Education

  • Ph.D. Massachusetts Institute of Technology, 2013
  • M.S. Massachusetts Institute of Technology, 2009
  • B.S. Massachusetts Institute of Technology, 2007

Background

Dr. Anirban Mazumdar joined Georgia Tech as an Assistant Professor in Mechanical Engineering in 2018.  Dr. Mazumdar studies robot mobility with the goal of understanding and achieving agile, versatile, and efficient robot behaviors in unstructured environments.  His previous experience includes a postdoctoral research position in the High Consequence Automation and Robotics Group at Sandia National Laboratories in Albuquerque, NM.  He has broad experience with novel robotic systems including energy efficient bipedal robots, reconfigurable aerial vehicles, prosthetic devices, and relaxed stability mobile robots.

Research Areas and Descriptors

Automation & Mechatronics: Mobile robotics, uninhabited aerial vehicles, energy efficient mobile systems, underwater vehicles, advanced maneuverability.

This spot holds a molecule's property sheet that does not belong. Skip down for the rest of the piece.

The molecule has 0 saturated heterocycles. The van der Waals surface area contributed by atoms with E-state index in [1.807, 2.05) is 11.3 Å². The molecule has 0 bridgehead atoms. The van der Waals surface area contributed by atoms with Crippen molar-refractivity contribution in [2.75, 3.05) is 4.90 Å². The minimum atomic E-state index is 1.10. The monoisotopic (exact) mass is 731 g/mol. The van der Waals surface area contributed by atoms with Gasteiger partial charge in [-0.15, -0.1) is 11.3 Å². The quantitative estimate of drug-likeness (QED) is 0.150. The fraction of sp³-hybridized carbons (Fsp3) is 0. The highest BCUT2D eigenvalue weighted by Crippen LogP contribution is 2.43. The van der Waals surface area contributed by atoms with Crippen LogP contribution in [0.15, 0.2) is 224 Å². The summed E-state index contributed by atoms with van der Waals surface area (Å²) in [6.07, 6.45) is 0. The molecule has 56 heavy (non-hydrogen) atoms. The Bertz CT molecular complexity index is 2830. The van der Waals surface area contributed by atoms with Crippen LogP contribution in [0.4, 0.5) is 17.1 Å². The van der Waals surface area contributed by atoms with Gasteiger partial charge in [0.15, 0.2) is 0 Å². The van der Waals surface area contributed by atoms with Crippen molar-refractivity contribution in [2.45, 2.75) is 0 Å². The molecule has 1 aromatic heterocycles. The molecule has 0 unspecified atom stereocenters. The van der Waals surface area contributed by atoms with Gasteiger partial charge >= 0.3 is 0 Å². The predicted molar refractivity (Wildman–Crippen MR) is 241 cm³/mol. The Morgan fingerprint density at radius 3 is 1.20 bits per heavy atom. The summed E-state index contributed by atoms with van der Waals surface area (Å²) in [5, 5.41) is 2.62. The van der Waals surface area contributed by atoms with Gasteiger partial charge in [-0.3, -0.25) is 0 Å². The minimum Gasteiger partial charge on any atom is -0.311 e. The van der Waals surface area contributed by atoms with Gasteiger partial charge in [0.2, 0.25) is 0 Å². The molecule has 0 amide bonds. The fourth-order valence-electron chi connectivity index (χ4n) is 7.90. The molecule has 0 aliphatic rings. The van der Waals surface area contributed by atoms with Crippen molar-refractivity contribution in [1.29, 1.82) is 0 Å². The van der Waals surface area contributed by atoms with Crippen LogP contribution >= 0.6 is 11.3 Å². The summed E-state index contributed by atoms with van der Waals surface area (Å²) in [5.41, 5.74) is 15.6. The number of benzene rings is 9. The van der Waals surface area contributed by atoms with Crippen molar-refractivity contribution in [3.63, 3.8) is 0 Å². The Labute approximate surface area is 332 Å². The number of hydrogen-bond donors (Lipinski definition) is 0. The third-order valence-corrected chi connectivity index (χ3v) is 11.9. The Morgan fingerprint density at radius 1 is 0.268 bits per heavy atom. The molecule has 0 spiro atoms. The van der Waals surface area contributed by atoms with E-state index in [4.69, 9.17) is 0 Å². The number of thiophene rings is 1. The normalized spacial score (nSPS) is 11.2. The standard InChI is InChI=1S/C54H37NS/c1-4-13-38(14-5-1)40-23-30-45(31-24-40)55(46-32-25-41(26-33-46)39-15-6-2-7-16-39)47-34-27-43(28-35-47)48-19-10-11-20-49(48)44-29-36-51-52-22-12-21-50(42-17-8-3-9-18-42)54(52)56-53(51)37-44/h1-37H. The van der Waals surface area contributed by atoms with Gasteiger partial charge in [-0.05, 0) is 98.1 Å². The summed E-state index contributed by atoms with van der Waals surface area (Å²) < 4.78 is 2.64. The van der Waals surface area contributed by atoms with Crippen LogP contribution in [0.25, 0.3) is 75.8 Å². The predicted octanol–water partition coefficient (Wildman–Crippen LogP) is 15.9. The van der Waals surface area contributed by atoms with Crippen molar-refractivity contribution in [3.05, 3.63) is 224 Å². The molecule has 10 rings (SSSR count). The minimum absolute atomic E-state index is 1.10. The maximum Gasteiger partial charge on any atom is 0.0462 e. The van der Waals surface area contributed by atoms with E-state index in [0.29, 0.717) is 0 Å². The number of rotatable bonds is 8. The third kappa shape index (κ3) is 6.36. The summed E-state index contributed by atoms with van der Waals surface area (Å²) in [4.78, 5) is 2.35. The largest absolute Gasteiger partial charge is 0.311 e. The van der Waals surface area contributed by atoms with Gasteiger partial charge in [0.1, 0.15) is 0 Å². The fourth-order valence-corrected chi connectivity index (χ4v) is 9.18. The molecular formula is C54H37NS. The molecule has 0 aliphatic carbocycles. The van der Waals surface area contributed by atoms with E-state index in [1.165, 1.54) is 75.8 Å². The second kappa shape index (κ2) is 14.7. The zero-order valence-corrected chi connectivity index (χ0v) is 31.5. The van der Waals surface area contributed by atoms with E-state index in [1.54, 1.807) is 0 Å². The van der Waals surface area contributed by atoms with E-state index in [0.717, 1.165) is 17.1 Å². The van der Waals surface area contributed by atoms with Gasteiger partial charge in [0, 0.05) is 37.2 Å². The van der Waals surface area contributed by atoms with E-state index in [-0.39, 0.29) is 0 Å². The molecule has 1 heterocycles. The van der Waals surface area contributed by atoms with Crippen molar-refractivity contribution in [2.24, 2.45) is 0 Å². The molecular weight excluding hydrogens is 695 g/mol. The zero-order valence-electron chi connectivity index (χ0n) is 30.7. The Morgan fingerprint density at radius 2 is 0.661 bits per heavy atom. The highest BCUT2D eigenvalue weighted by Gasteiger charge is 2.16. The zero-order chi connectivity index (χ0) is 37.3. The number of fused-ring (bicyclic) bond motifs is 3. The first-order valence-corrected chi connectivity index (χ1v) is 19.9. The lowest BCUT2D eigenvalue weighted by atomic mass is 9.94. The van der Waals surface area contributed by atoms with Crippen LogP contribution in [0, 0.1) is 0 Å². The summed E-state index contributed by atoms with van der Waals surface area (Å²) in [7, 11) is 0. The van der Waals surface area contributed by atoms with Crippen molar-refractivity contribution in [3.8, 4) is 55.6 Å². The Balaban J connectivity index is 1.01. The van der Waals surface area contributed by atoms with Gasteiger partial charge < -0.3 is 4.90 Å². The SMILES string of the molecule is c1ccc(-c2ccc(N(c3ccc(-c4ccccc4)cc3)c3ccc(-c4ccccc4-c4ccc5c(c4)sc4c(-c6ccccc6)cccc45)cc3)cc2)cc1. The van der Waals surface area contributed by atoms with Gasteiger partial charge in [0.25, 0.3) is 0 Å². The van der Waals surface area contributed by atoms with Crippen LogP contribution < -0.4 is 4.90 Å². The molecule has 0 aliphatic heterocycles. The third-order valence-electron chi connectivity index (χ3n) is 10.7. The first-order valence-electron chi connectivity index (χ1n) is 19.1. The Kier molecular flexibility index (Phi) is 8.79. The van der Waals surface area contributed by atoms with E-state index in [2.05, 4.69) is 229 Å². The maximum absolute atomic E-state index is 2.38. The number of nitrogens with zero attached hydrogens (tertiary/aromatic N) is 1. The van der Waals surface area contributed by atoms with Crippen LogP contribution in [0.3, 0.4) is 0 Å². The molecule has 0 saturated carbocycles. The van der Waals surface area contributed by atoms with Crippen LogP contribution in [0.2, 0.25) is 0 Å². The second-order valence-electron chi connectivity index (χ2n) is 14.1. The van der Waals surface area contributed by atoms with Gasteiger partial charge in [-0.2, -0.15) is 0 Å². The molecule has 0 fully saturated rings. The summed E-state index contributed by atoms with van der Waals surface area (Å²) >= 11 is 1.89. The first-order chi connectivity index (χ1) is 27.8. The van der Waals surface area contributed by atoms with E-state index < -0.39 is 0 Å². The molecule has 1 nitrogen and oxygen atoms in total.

Research

Dr. Mazumdar’s research examines principles for enhanced agility, versatility, and energy efficiency of mobile systems.  In particular, Dr. Mazumdar is interested in how electromechanical design, advanced feedback control, and intelligent behavior can be explored together in order to achieve superior performance.  An overarching theme of Dr. Mazumdar’s work is the idea of dynamic configurability: the capability of a mobile system to change its hardware configurations or software algorithms.  This ability can enable mobile systems to maximize their performance even in heterogeneous or dynamic environments. 

Figure 1: A multi-disciplinary approach to robot mobility.

Dr. Mazumdar views the creation of novel reconfigurable systems as a tightly coupled process between design, control theory, and autonomy.  If each of these important disciplines can be considered together during the design phase, then truly ground-breaking performance can be achieved.  Dr. Mazumdar seeks to leverage recent advancements in additive manufacturing, microprocessors, advanced materials, and machine learning to enable new hardware designs, control methods, and intelligent behaviors.

Figure 2: Novel robotic platforms explored by Dr. Mazumdar and his colleagues at Sandia National Laboratories and MIT.